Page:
‘Favours’ were usually scarves gifted by admirers to knights about to joust or leave for battle, and a recipient would wear the favour tied about his person. In the medieval poem of Sir Gawain and the Green Knight, Gawain sports the favour of a belt gifted to him by Lady Bertilak de Hautdesert. Wrapped twice around his waist, it’s a gift he later regrets accepting, and thereafter wears as a badge of his shame.
In this painting the favour tied around Saint George’s left upper arm is dragged upwards and out of the picture by the wind. In a hieratic composition of arrested movement, it’s the one thing that pulls away from the painting’s focus-point of the killing-blow. The saint, his horse, the maiden on the mount and the dog next to her, all fix attention on the task in hand. The favour alone seems bent on another mission, whipped toward heaven by the unseen ferment.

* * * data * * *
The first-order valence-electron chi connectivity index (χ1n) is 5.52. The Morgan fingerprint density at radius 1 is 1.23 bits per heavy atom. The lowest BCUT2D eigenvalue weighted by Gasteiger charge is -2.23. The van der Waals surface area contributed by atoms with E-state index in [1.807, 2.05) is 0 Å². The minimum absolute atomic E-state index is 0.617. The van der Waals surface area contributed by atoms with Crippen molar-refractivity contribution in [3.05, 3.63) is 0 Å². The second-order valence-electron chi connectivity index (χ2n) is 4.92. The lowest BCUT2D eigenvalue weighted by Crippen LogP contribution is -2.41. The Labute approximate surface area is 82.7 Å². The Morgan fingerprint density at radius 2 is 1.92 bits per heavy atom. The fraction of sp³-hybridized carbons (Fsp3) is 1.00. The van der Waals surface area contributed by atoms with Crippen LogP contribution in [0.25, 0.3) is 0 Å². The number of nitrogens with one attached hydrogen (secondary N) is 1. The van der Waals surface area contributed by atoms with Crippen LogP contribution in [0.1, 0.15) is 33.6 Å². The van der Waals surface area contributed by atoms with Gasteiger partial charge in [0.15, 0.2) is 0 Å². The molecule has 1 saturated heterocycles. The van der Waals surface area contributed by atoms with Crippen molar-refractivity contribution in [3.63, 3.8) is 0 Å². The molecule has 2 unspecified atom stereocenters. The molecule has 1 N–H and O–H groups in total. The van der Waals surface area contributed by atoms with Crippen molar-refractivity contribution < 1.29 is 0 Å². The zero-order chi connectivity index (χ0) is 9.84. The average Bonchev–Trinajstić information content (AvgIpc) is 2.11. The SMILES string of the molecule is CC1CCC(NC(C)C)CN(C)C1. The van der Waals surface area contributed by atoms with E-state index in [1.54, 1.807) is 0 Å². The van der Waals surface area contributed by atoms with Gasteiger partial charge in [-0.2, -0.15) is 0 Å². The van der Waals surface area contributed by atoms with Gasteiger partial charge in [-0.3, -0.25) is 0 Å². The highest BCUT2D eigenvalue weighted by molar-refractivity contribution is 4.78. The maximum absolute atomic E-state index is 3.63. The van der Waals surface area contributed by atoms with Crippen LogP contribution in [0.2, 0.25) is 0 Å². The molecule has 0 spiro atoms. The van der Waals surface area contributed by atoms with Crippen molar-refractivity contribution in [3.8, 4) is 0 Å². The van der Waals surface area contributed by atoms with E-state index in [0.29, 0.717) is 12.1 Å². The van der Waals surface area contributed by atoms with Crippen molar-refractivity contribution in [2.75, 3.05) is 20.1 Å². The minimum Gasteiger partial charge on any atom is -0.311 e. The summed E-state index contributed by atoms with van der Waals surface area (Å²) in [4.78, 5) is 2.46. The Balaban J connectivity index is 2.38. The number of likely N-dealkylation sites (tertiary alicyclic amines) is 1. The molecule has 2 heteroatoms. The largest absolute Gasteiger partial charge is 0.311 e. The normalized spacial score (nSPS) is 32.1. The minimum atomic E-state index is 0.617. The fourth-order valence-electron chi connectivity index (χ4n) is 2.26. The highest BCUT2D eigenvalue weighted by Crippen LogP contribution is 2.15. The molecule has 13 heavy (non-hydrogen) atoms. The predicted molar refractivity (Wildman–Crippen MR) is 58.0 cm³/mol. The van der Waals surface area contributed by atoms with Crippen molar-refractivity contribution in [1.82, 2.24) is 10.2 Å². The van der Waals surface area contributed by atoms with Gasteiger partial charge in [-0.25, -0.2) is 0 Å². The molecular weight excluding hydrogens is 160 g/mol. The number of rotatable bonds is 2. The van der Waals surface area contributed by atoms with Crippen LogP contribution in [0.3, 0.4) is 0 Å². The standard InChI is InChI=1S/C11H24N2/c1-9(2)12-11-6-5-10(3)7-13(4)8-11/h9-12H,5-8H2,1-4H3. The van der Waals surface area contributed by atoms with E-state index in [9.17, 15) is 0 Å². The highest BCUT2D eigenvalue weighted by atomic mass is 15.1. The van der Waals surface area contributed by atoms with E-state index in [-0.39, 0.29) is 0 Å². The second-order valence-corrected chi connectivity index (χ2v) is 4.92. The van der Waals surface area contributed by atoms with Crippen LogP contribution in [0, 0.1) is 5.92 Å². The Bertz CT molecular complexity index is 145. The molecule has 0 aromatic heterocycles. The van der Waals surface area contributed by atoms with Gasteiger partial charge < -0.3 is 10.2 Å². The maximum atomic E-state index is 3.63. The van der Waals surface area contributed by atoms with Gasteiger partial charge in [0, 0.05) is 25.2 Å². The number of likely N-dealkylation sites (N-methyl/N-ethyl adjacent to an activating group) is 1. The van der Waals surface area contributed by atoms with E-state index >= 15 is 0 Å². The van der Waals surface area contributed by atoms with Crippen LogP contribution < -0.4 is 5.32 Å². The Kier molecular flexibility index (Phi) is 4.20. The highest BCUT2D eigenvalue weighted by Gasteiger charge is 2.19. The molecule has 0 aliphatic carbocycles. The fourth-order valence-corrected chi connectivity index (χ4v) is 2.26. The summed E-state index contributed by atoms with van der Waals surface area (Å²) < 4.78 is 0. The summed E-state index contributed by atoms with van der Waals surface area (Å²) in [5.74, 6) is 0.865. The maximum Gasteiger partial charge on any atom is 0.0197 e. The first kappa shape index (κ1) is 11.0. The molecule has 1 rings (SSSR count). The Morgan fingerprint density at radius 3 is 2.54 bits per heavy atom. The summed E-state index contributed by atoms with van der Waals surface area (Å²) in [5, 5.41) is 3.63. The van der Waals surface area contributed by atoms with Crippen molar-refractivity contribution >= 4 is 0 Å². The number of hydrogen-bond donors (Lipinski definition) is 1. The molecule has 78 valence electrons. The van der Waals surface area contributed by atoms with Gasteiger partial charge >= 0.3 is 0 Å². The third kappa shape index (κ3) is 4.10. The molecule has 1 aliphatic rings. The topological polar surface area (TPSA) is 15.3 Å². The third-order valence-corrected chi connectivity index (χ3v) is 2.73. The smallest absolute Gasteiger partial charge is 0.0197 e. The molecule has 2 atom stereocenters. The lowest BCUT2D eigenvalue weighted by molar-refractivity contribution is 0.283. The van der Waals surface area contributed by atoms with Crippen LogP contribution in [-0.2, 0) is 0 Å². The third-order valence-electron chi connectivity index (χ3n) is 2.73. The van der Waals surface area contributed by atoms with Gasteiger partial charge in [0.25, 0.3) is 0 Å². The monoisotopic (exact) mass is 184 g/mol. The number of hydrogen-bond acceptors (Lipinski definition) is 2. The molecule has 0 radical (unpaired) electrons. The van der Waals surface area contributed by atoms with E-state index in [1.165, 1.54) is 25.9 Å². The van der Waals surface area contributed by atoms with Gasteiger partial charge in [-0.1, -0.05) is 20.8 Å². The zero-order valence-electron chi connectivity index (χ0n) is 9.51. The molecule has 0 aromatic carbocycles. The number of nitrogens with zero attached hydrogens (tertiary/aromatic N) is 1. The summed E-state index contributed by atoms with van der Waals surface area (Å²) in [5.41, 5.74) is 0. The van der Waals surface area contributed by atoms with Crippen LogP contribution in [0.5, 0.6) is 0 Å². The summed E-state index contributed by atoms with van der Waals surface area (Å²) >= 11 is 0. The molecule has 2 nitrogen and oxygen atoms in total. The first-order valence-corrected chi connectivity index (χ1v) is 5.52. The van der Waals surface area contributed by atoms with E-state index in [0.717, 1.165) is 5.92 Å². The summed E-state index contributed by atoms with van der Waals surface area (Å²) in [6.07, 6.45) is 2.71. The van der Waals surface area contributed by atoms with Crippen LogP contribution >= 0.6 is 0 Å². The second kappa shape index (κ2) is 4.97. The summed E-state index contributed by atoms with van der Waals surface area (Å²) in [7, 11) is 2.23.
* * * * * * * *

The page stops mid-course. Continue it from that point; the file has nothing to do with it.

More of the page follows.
I’m quite secretive about the subtexts to my paintings, preferring that viewers create their own narratives. When making this painting, my secret knowledge was that the maiden on the mount was not the giver of George’s favour. His heart does not belong to her, which quite apart from the fact that she was very nearly the ‘Dragon’s Bride’ (or perhaps its meal), seems good enough reason for her pensive demeanour. But the time-honoured rituals must be observed, so there she sits, the token, if unwanted prize of a saint with other things on his mind. When a suitable period has elapsed, she’ll no doubt be parcelled off by her family to another suitor more inclined to wear her favour in battle, leaving George to his reveries of an absent, unidentified lover.
I add elements into paintings that can capture senses other than vision. I see the favour and in my inner-ear I hear its silk snap and crackle, tugged by a briny-scented wind from the sea.
The lance, a cool celadon green in George’s hand, turns molten red as it plunges into the dragon’s chest.